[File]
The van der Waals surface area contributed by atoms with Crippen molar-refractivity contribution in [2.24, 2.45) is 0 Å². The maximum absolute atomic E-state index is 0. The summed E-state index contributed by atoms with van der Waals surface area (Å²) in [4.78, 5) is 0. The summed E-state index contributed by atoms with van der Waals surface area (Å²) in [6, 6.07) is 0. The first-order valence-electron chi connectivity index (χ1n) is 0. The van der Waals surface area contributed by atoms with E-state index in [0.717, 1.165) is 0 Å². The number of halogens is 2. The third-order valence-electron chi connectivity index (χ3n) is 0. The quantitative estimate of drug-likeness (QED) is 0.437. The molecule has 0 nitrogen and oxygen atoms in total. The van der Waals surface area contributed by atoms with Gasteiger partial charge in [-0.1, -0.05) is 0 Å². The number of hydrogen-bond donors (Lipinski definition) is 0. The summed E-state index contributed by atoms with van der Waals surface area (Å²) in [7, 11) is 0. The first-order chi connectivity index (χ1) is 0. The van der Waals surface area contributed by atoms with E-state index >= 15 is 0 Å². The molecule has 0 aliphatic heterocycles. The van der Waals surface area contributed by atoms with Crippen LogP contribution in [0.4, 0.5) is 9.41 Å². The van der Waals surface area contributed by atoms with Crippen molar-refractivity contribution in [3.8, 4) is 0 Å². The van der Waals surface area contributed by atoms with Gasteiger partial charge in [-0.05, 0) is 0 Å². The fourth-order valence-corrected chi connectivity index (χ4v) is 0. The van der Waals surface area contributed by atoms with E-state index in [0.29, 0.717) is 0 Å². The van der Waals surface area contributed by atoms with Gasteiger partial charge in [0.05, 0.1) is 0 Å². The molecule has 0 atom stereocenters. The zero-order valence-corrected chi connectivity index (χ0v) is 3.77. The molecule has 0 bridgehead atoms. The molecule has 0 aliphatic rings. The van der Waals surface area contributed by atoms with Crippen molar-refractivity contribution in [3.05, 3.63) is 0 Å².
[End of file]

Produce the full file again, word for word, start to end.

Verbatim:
The van der Waals surface area contributed by atoms with Crippen molar-refractivity contribution in [2.24, 2.45) is 0 Å². The maximum absolute atomic E-state index is 0. The summed E-state index contributed by atoms with van der Waals surface area (Å²) in [4.78, 5) is 0. The summed E-state index contributed by atoms with van der Waals surface area (Å²) in [6, 6.07) is 0. The first-order valence-electron chi connectivity index (χ1n) is 0. The van der Waals surface area contributed by atoms with E-state index in [0.717, 1.165) is 0 Å². The number of halogens is 2. The third-order valence-electron chi connectivity index (χ3n) is 0. The quantitative estimate of drug-likeness (QED) is 0.437. The molecule has 0 nitrogen and oxygen atoms in total. The van der Waals surface area contributed by atoms with Gasteiger partial charge in [-0.1, -0.05) is 0 Å². The number of hydrogen-bond donors (Lipinski definition) is 0. The summed E-state index contributed by atoms with van der Waals surface area (Å²) in [7, 11) is 0. The first-order chi connectivity index (χ1) is 0. The van der Waals surface area contributed by atoms with E-state index >= 15 is 0 Å². The molecule has 0 aliphatic heterocycles. The van der Waals surface area contributed by atoms with Crippen LogP contribution in [0.4, 0.5) is 9.41 Å². The van der Waals surface area contributed by atoms with Crippen molar-refractivity contribution in [3.8, 4) is 0 Å². The van der Waals surface area contributed by atoms with Gasteiger partial charge in [-0.05, 0) is 0 Å². The fourth-order valence-corrected chi connectivity index (χ4v) is 0. The van der Waals surface area contributed by atoms with E-state index in [0.29, 0.717) is 0 Å². The van der Waals surface area contributed by atoms with Gasteiger partial charge in [0.05, 0.1) is 0 Å². The molecule has 0 atom stereocenters. The zero-order valence-corrected chi connectivity index (χ0v) is 3.77. The molecule has 0 bridgehead atoms. The molecule has 0 aliphatic rings. The van der Waals surface area contributed by atoms with Crippen molar-refractivity contribution in [3.05, 3.63) is 0 Å².